About VTE


About VTE

Improving VTE Management

The prevention of VTE is important to avoid the morbid and potentially lethal effects of DVT and PE, as well as to reduce the future risk of recurrent VTE, the chronic health and cost burden of PTS, and the risks of pulmonary hypertension.

There is strong scientific evidence in support of VTE prevention, demonstrating the efficacy of pharmaco-thromboprophylaxis in different patient groups. This evidence is effectively summarized in international guidelines on VTE prevention. Both the American College of Chest Physicians (ACCP)1 and an International Consensus group2 have published guidelines based on scientific published data that favour the use of pharmaco-thromboprophylaxis in at-risk groups, including both medical and surgical patients.

Registry data and studies of adherence to guideline recommendations continue to highlight the fact that the risk of VTE is underestimated, and that patients are still receiving sub-optimal or inappropriate prophylaxis.
The IMPROVE3 and DVT-FREE4 registries indicated that high numbers of hospitalized patients are at risk of VTE. From these patients at risk of VTE only approximately half of them received thromboprophylaxis.

A number of strategies are being used to aid and support better implementation of the guidelines. These include:

  • electronic alert systems and risk-assessment models for identifying the patients at risk and the appropriate prophylaxis for them
  • educational programmes for physicians and nurses such as the “DVT Safety Zone” programme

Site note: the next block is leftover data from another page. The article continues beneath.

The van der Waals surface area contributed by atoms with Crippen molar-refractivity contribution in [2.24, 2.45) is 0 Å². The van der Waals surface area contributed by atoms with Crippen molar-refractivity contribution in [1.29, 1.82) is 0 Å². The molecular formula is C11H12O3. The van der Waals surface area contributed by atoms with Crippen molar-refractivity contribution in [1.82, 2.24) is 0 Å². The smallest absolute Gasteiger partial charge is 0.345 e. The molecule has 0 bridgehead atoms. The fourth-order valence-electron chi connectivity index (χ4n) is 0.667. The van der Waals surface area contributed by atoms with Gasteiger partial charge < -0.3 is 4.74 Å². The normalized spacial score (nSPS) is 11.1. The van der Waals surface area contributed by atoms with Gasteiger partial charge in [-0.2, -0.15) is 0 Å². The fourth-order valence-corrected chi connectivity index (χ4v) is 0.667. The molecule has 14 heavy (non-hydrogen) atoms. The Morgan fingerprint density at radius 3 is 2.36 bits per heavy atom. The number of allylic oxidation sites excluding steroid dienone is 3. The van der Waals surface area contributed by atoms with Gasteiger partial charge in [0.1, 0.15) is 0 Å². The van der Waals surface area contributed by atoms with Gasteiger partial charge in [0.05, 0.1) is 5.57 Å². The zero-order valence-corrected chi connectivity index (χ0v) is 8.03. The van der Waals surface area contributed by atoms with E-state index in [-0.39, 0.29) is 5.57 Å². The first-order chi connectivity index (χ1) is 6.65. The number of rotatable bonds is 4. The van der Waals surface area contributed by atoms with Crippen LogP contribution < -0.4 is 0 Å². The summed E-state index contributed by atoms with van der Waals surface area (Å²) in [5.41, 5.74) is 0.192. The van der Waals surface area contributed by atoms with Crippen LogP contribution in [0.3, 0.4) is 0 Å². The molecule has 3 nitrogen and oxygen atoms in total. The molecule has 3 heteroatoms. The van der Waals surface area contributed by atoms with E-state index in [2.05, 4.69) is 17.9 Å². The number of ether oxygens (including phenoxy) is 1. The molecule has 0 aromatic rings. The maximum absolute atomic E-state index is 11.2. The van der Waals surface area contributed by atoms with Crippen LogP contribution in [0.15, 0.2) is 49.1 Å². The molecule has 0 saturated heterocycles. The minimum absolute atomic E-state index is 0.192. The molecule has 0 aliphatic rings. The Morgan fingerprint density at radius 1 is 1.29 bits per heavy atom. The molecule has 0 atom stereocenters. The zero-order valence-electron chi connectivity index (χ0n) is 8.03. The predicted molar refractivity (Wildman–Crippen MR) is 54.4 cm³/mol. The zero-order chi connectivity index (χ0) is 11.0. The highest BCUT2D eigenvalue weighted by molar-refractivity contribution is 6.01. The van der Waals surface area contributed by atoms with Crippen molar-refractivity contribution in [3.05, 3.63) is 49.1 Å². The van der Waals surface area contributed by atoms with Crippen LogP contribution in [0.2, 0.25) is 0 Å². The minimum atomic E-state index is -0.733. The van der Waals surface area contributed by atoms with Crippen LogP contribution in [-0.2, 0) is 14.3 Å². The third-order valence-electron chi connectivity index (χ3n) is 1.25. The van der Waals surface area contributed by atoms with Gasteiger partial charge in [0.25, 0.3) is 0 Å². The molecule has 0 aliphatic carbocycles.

• country-specific guidelines produced in easy-to-read and -use formats
  • development of hospital protocols for VTE prevention
  • hospital accreditation schemes
  • facilitating the commitment of health authorities to VTE prevention

There are plans, for example, to introduce a star system for UK hospitals adopting good VTE prevention practices, and in the US many centres are encouraged by The Joint Commission (TJC) to adopt national standards for VTE prevention.
With such schemes and a concerted effort based on a foundation of clinical evidence and clear guidance for practice, the burden of preventable VTE can be tackled and reduced.


  1. Geerts WH, Pineo GF, et al. Prevention of venous thromboembolism: the Seventh ACCP Conference on Antithrombotic and Thrombolytic Therapy. Chest. 2004;126(3 Suppl):338-400S.
  2. Nicolaides AN, Breddin HK, et al. Prevention of venous thromboembolism. International Consensus Statement. Guidelines compiled in accordance with the scientific evidence. Int Angiol. 2001;20:1-37.
  3. Tapson VF, Chong BH, et al. Venous thromboembolism prophylaxis in acutely ill hospitalized medical patients. Chest. 2007;132:936-45.
  4. Goldhaber SZ, Tapson VF, et al. A prospective registry of 5451 patients with ultrasound confirmed deep vein thrombosis. Am J Cardiol. 2004;93:259-62.
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